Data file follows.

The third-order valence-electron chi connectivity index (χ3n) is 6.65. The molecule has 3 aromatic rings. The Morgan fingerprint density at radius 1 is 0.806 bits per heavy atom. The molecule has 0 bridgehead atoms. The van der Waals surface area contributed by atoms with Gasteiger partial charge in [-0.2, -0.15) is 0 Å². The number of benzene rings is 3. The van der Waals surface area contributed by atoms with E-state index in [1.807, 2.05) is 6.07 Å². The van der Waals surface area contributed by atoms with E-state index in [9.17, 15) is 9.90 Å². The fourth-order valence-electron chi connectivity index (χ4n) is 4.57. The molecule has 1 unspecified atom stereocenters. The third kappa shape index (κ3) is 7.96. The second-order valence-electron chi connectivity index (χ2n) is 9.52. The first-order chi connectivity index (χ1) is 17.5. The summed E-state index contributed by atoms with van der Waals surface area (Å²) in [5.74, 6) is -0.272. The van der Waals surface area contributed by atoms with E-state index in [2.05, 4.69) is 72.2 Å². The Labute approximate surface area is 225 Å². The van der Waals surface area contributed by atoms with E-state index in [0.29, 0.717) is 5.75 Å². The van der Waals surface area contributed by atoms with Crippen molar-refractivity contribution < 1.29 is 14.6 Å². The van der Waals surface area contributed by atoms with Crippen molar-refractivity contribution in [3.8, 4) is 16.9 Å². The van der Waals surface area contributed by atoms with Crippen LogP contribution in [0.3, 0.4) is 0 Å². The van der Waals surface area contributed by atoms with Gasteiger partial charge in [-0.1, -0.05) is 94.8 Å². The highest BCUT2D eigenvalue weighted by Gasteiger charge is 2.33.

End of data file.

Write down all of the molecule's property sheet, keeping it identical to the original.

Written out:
The third-order valence-electron chi connectivity index (χ3n) is 6.65. The molecule has 3 aromatic rings. The Morgan fingerprint density at radius 1 is 0.806 bits per heavy atom. The molecule has 0 bridgehead atoms. The van der Waals surface area contributed by atoms with Gasteiger partial charge in [-0.2, -0.15) is 0 Å². The number of benzene rings is 3. The van der Waals surface area contributed by atoms with E-state index in [1.807, 2.05) is 6.07 Å². The van der Waals surface area contributed by atoms with E-state index in [9.17, 15) is 9.90 Å². The fourth-order valence-electron chi connectivity index (χ4n) is 4.57. The molecule has 1 unspecified atom stereocenters. The third kappa shape index (κ3) is 7.96. The second-order valence-electron chi connectivity index (χ2n) is 9.52. The first-order chi connectivity index (χ1) is 17.5. The summed E-state index contributed by atoms with van der Waals surface area (Å²) in [5.74, 6) is -0.272. The van der Waals surface area contributed by atoms with E-state index in [2.05, 4.69) is 72.2 Å². The Labute approximate surface area is 225 Å². The van der Waals surface area contributed by atoms with E-state index in [0.29, 0.717) is 5.75 Å². The van der Waals surface area contributed by atoms with Crippen molar-refractivity contribution < 1.29 is 14.6 Å². The van der Waals surface area contributed by atoms with Crippen molar-refractivity contribution in [3.8, 4) is 16.9 Å². The van der Waals surface area contributed by atoms with Crippen LogP contribution in [0.3, 0.4) is 0 Å². The van der Waals surface area contributed by atoms with Gasteiger partial charge in [-0.1, -0.05) is 94.8 Å². The highest BCUT2D eigenvalue weighted by Gasteiger charge is 2.33.